The results of the consultations

On 13th June, around 60% of Swiss voters rejected all three environmental questions. The real surprise was the NO vote on the CO2 Act which, despite the approval of the cantons of Geneva, Vaud, Neuch√Ętel, Basel City and Zurich, received 51.7% of the total vote. Basel-Stadt, in particular, was the only canton whose majority also voted in favour of the questions “Clean drinking water and healthy food” and “For a pesticide-free Switzerland”, while Geneva and Zurich recorded a balanced but negative result on these two issues.

Swiss environmental policy: Quo vadis?

Sommaruga, the environment minister, and the Green Party are disappointed with the outcome of the polls, saying that it will have a negative impact on the country’s future and on the achievement of the EU’s shared goal of climate neutrality by 2050.

However, it is legitimate to wonder whether a different formulation of the questions, less demanding on some aspects and more incentive-based on others (e.g. a reduction in the cost of the exorbitant General Abonnement for Swiss public transport in order to encourage its use), would have returned a different result and contributed to even a small advance towards the ambitious goal.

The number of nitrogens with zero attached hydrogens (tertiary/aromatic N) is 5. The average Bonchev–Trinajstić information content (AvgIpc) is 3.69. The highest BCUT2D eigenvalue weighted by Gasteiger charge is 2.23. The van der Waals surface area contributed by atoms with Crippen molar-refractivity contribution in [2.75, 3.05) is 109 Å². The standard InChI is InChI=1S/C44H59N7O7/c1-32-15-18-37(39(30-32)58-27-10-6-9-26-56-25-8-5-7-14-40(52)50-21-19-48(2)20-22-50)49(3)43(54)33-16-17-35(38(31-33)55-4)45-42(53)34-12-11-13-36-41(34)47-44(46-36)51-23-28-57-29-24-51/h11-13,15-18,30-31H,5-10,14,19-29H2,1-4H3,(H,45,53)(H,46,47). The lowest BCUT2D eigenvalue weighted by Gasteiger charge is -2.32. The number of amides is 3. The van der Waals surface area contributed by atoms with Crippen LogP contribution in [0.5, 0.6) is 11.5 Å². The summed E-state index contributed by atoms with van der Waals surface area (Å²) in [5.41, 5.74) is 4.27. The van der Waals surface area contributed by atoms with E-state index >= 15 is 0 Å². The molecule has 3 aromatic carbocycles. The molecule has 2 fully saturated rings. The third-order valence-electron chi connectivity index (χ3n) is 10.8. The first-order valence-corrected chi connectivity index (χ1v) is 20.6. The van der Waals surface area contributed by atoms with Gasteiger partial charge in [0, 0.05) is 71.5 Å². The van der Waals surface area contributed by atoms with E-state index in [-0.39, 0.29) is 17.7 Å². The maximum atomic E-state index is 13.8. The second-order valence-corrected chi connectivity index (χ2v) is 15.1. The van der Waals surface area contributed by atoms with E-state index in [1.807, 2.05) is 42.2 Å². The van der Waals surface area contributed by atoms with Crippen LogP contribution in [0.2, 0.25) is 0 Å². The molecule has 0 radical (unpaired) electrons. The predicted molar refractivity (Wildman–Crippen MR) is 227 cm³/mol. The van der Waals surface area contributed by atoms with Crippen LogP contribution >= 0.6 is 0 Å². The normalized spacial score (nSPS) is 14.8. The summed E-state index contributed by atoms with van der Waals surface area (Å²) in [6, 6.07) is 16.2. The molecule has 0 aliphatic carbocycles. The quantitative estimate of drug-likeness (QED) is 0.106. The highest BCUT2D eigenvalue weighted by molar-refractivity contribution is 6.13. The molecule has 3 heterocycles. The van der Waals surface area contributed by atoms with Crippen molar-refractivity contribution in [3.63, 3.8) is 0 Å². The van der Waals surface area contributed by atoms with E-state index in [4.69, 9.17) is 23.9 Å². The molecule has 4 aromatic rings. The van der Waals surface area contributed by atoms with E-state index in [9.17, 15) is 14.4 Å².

The negative result comes on top of that of another popular initiative rejected on 29 November last year, which concerned the civil liability of multinationals with headquarters in Switzerland for the violation of human rights or international environmental standards by their foreign subsidiaries. Had there been approval, individuals or organisations would have been able to take legal action against an alleged violation in Switzerland, where the company’s headquarters are located and where more punitive laws presumably apply than in other countries. Another missed opportunity.